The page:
Working Paper 30: Impact of Forest Restoration Treatments on Southwestern Ponderosa Pine Tree Resistance to Bark Beetles

Working Paper 30 Cover

Insects can have a wide-range of both positive and negative effects on forest ecosystems. Positive impacts include serving as pollinators, creating snags for cavity nesting birds and bats, helping to increase forest heterogeneity, and aiding in decomposition and nutrient cycling. Negative impacts can range from relatively minor impacts at the individual tree level, such as reductions in growth or form defects, to landscape-level tree mortality (Coulson and Witter 1984, Raa et al. 2008). In the ponderosa pine forests of the southwestern United States, the bark beetle has been the insect most often associated with widespread tree mortality.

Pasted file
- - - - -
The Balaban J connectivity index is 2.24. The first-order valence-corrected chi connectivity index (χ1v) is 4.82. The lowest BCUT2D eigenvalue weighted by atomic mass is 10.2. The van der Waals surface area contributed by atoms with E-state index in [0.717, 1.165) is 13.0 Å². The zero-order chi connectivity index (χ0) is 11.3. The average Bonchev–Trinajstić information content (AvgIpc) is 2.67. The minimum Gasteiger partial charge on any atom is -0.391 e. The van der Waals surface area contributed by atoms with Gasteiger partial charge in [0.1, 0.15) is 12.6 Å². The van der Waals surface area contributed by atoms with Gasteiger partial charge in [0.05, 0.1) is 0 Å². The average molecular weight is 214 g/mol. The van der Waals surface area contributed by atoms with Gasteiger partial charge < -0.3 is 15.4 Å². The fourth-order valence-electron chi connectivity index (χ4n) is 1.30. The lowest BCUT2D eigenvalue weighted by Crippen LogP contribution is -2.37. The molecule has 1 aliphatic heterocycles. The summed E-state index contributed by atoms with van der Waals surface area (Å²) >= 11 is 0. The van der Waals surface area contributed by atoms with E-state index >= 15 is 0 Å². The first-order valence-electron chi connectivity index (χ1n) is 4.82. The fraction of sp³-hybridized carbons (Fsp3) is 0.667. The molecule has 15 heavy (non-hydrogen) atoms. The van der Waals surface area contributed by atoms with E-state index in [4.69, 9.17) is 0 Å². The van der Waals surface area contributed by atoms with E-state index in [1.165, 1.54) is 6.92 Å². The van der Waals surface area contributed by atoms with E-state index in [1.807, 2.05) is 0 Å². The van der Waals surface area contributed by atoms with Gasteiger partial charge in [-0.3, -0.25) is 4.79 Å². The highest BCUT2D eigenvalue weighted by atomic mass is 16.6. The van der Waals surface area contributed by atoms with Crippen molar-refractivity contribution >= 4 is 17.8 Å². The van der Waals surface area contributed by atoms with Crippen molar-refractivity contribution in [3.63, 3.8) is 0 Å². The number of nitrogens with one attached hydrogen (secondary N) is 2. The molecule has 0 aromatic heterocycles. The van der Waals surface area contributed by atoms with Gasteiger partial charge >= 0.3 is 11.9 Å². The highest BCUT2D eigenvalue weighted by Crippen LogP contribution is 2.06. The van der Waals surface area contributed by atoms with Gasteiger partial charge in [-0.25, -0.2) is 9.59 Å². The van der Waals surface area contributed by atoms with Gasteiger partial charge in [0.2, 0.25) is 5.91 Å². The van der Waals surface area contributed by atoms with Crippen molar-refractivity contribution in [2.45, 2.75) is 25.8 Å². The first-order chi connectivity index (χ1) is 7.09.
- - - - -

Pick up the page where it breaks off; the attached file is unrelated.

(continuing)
Restoration efforts in ponderosa pine ecosystems have the overarching goal of making these forests more healthy and resilient by reducing fuel loads and restoring ecosystem functions. Stand restoration in these ecosystems usually involves varying intensities of thinning or prescribed burning treatments or, more often, some combination of both. These same treatments may also alter tree susceptibility to disturbance events, such as insect attacks and wildfire. This working paper will highlight current research about the effects of restoration treatments on ponderosa pine tree resistance/susceptibility to bark beetles.